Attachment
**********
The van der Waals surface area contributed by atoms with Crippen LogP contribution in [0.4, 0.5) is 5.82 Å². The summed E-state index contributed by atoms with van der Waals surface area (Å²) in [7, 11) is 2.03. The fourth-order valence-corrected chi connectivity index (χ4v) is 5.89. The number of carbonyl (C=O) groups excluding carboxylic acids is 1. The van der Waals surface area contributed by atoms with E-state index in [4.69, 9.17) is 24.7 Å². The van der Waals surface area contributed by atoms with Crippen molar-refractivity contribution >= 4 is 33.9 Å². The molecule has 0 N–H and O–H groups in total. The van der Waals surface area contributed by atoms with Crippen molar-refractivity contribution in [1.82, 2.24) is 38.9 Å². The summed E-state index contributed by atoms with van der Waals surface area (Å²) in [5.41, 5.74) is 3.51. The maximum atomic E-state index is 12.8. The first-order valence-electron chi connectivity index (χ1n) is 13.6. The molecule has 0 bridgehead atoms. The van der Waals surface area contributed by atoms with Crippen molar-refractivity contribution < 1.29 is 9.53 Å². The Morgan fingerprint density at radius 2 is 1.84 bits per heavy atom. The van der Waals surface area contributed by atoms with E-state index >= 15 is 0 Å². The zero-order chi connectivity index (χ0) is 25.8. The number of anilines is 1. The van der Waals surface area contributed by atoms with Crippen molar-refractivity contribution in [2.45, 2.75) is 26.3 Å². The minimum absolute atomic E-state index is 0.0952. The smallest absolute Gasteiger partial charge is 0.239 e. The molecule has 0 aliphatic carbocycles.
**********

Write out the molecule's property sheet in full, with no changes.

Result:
The van der Waals surface area contributed by atoms with Crippen LogP contribution in [0.4, 0.5) is 5.82 Å². The summed E-state index contributed by atoms with van der Waals surface area (Å²) in [7, 11) is 2.03. The fourth-order valence-corrected chi connectivity index (χ4v) is 5.89. The number of carbonyl (C=O) groups excluding carboxylic acids is 1. The van der Waals surface area contributed by atoms with E-state index in [4.69, 9.17) is 24.7 Å². The van der Waals surface area contributed by atoms with Crippen molar-refractivity contribution >= 4 is 33.9 Å². The molecule has 0 N–H and O–H groups in total. The van der Waals surface area contributed by atoms with Crippen molar-refractivity contribution in [1.82, 2.24) is 38.9 Å². The summed E-state index contributed by atoms with van der Waals surface area (Å²) in [5.41, 5.74) is 3.51. The maximum atomic E-state index is 12.8. The first-order valence-electron chi connectivity index (χ1n) is 13.6. The molecule has 0 bridgehead atoms. The van der Waals surface area contributed by atoms with Crippen molar-refractivity contribution < 1.29 is 9.53 Å². The Morgan fingerprint density at radius 2 is 1.84 bits per heavy atom. The van der Waals surface area contributed by atoms with E-state index >= 15 is 0 Å². The zero-order chi connectivity index (χ0) is 25.8. The number of anilines is 1. The van der Waals surface area contributed by atoms with Crippen molar-refractivity contribution in [2.45, 2.75) is 26.3 Å². The minimum absolute atomic E-state index is 0.0952. The smallest absolute Gasteiger partial charge is 0.239 e. The molecule has 0 aliphatic carbocycles.